I just returned from Chattanooga, Tennessee, where 100s (10s?) of like-minded journalists gathered in the early fall humidity to talk about the state of our industry, share story ideas and tour coal plants, farms and bat caves. There were test drives of all kinds of hybrid and highly efficient cars, a freelance pitch slam and one of the most thought-provoking discussions on biodiversity I’ve heard in a long time (thanks to M. Sanjayan, lead scientist at The Nature Conservancy, for his excellent moderating). I received a fellowship from SEJ to attend–thank you, thank you, thank you
Right before I left I wrote this post for High Country News about chronic wasting disease, which despite being 100% fatal and infecting more and more elk, deer and moose every year, gets very little attention. Why? It moves too damn slowly. “I’ve heard it called an epidemic in slow motion,” says Christopher Johnson, a research biologist at the National Wildlife Health Center in Wisconsin.
Moose shot by hunters in Maine (where there is no chronic wasting disease).
Multiple times every day, the coal train rattles the windows of my little house as it chugs up to the three coal mines in Colorado’s North Fork valley, fills up, and makes it way back West. I know it goes as far as Grand Junction, Colorado, before being split up, some of the coal heading East where it’s burned in power plants in Tennessee, some of it headed further West. My daily reminder of this industry’s existence is as good an explanation as any for why I’m about to spend the next few months buried in coal policy and economics. It’s hard to forget where your electricity comes from when it’s rumbling past you day after day after day.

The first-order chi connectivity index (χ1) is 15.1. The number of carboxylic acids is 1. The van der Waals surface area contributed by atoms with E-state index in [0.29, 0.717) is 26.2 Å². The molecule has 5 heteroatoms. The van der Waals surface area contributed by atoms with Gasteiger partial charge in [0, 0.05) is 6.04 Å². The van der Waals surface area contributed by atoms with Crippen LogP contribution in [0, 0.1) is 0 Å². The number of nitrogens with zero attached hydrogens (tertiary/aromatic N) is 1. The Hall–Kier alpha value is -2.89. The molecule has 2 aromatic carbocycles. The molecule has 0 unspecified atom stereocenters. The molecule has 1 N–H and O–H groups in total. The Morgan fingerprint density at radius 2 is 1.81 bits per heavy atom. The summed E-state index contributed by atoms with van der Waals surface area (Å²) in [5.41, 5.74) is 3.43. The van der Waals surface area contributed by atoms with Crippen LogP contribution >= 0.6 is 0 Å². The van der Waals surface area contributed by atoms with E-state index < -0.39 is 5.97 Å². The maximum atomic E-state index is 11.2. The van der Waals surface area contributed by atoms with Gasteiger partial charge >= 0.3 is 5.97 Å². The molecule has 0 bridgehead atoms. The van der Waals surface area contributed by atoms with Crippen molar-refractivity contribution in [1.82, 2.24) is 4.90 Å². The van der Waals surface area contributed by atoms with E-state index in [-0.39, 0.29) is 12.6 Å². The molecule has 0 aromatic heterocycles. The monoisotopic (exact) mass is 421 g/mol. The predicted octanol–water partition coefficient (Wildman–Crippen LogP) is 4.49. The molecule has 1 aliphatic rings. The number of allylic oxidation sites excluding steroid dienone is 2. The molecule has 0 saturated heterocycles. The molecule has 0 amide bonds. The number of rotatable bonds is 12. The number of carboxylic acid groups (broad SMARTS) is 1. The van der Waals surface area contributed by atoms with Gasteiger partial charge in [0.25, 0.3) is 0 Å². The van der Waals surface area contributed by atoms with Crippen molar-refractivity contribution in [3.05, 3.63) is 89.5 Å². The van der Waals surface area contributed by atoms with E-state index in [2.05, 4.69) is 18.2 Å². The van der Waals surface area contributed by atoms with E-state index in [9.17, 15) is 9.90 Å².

Also, there’s this.
I got this sticker at the Western Colorado Coal Conference a couple weeks ago. My environmental journalist friends went crazy for it. But in all seriousness, efforts to market the coal industry right now are pretty interesting to me. That’s also something I’ll be digging into as I ride my own coal train here in the coming weeks and months.